A cougar sighting can be anything from actually seeing a cougar in person or on a wildlife camera, to finding tracks, none of which have indicated cougars in Ohio. Also, there haven’t been any cougars accidentally caught in hunter’s traps or hit by cars, a fate common for the bobcat, which is often mistaken for a cougar.
Though the cougar and the bobcat are often confused, they are actually very different creatures. According to the Michigan Department of Natural Resources, the cougar grows to about 5-6 feet long, compared to the bobcat’s relatively small two to three and a half feet. The cougar’s tail is long, making up about 40 percent of the body length, while the bobcat’s six-inch tail is more of a stub.
Bobcats have a similar history to cougars in Ohio. Extirpated from the state in 1850, they were very rarely seen for a century. However, it seems the bobcat is returning to its old home. Bobcat sightings have shot up dramatically since the mid-1900s.
The Ohio Department of Natural Resources reported 628 verified bobcat sightings in the last 41 years, with 542 of those occurring in the last 10 years alone. That is compared to the cougar’s grand total of zero.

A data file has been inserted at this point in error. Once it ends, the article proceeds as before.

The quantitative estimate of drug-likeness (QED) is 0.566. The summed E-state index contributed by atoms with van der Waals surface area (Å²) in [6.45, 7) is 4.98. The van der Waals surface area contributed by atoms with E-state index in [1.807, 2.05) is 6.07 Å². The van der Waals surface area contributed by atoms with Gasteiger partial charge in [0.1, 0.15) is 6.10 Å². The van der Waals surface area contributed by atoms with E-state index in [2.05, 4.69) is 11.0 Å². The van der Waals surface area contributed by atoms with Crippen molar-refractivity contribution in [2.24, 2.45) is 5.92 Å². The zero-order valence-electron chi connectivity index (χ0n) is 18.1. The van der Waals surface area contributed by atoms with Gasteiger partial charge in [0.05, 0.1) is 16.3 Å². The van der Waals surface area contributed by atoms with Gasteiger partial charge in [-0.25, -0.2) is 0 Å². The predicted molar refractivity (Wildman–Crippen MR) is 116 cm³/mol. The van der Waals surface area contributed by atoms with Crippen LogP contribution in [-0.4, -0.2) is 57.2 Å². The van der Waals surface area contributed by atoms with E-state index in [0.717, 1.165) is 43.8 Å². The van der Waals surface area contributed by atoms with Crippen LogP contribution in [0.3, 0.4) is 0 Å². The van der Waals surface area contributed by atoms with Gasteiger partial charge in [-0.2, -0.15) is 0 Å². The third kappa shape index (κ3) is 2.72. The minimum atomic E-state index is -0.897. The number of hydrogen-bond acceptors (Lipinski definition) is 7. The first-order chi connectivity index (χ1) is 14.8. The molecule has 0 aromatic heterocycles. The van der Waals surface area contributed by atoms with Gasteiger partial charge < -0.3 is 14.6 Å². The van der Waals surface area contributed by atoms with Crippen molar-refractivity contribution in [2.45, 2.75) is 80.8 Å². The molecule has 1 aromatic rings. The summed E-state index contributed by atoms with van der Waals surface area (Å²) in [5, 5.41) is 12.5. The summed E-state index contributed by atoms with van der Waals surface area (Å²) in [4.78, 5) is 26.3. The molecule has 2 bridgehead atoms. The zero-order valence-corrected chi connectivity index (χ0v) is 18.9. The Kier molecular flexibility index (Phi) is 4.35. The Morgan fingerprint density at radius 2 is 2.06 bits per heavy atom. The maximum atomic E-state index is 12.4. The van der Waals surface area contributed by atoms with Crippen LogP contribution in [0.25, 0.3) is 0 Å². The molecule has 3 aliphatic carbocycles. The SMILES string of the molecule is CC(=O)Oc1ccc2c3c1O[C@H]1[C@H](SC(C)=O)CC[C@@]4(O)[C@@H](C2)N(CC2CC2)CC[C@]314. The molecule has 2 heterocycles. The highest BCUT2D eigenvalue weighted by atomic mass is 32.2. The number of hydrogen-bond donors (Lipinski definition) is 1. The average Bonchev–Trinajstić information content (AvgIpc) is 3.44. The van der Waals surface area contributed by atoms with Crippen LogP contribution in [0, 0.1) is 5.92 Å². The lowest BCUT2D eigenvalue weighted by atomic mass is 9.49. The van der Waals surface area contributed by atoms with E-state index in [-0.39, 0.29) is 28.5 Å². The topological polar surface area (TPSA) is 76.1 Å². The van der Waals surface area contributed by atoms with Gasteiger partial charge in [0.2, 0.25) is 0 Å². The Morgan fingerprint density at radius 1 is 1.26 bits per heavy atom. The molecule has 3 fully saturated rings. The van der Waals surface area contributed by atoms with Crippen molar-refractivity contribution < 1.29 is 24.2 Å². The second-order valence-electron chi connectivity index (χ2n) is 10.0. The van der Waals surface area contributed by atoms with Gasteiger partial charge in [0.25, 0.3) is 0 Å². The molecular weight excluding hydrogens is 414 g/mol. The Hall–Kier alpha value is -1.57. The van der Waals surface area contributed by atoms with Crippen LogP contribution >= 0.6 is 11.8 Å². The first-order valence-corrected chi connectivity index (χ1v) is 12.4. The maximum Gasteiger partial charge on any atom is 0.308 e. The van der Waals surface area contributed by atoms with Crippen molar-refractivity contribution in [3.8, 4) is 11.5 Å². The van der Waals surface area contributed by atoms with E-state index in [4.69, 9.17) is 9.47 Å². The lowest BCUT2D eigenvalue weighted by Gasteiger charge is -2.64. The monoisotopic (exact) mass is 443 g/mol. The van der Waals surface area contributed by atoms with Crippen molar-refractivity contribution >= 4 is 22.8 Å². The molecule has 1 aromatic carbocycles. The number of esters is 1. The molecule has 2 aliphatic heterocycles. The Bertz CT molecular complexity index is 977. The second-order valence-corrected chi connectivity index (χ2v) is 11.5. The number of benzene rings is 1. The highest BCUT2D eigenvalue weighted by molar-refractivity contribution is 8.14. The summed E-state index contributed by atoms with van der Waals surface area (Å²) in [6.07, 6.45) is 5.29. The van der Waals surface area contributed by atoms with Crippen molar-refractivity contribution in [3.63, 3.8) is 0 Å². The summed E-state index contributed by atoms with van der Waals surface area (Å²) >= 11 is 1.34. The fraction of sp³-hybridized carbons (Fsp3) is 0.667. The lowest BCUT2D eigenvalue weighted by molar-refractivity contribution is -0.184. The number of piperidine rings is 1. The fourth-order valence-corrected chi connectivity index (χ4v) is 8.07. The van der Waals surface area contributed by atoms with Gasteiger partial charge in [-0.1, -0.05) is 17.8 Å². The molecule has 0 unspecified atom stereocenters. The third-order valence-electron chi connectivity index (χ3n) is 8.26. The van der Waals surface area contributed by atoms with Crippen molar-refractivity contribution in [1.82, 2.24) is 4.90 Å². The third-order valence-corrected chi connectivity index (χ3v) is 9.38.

If bobcats can return to Ohio after being extirpated, there is a chance cougars could make their way back as well. Mountain Lion Foundation Staff Biologist Amy Rodrigues elaborated on the possibility.
“[Mountain lions] are capable of traveling hundreds to thousands of miles,” Rodrigues said. “It’s usually those young males that are looking for an available territory. They’re looking for females. But since you don’t have any females in the Midwest, they just keep on wandering until somebody kills them. So yeah, eventually Ohio could have some mountain lions, probably not a huge population, but they could be travelling through the state to get to the Adirondacks or the Appalachian mountains.”